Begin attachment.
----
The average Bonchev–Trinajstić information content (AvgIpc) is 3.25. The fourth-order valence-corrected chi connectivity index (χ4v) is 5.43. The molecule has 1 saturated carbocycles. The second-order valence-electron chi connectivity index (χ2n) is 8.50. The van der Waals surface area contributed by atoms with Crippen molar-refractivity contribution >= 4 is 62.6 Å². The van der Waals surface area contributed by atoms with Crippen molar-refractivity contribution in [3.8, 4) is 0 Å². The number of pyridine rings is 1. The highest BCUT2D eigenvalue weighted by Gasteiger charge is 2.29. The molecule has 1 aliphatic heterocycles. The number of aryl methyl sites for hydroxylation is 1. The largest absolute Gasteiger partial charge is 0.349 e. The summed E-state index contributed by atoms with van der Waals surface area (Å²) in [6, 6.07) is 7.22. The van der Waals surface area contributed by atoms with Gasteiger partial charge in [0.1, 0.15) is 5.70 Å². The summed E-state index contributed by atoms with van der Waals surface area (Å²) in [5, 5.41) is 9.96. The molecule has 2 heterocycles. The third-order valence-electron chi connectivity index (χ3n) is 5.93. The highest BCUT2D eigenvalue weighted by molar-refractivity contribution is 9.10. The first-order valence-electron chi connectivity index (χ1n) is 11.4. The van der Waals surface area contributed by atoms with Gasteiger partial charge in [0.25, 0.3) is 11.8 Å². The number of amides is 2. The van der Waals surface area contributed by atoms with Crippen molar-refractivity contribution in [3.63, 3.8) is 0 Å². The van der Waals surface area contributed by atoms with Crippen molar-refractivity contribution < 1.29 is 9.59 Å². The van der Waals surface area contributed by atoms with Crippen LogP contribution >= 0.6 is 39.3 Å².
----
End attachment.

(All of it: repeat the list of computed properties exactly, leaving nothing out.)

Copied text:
The average Bonchev–Trinajstić information content (AvgIpc) is 3.25. The fourth-order valence-corrected chi connectivity index (χ4v) is 5.43. The molecule has 1 saturated carbocycles. The second-order valence-electron chi connectivity index (χ2n) is 8.50. The van der Waals surface area contributed by atoms with Crippen molar-refractivity contribution >= 4 is 62.6 Å². The van der Waals surface area contributed by atoms with Crippen molar-refractivity contribution in [3.8, 4) is 0 Å². The number of pyridine rings is 1. The highest BCUT2D eigenvalue weighted by Gasteiger charge is 2.29. The molecule has 1 aliphatic heterocycles. The number of aryl methyl sites for hydroxylation is 1. The largest absolute Gasteiger partial charge is 0.349 e. The summed E-state index contributed by atoms with van der Waals surface area (Å²) in [6, 6.07) is 7.22. The van der Waals surface area contributed by atoms with Gasteiger partial charge in [0.1, 0.15) is 5.70 Å². The summed E-state index contributed by atoms with van der Waals surface area (Å²) in [5, 5.41) is 9.96. The molecule has 2 heterocycles. The third-order valence-electron chi connectivity index (χ3n) is 5.93. The highest BCUT2D eigenvalue weighted by molar-refractivity contribution is 9.10. The first-order valence-electron chi connectivity index (χ1n) is 11.4. The van der Waals surface area contributed by atoms with Gasteiger partial charge in [0.25, 0.3) is 11.8 Å². The number of amides is 2. The van der Waals surface area contributed by atoms with Crippen molar-refractivity contribution in [3.63, 3.8) is 0 Å². The van der Waals surface area contributed by atoms with Crippen molar-refractivity contribution < 1.29 is 9.59 Å². The van der Waals surface area contributed by atoms with Crippen LogP contribution >= 0.6 is 39.3 Å².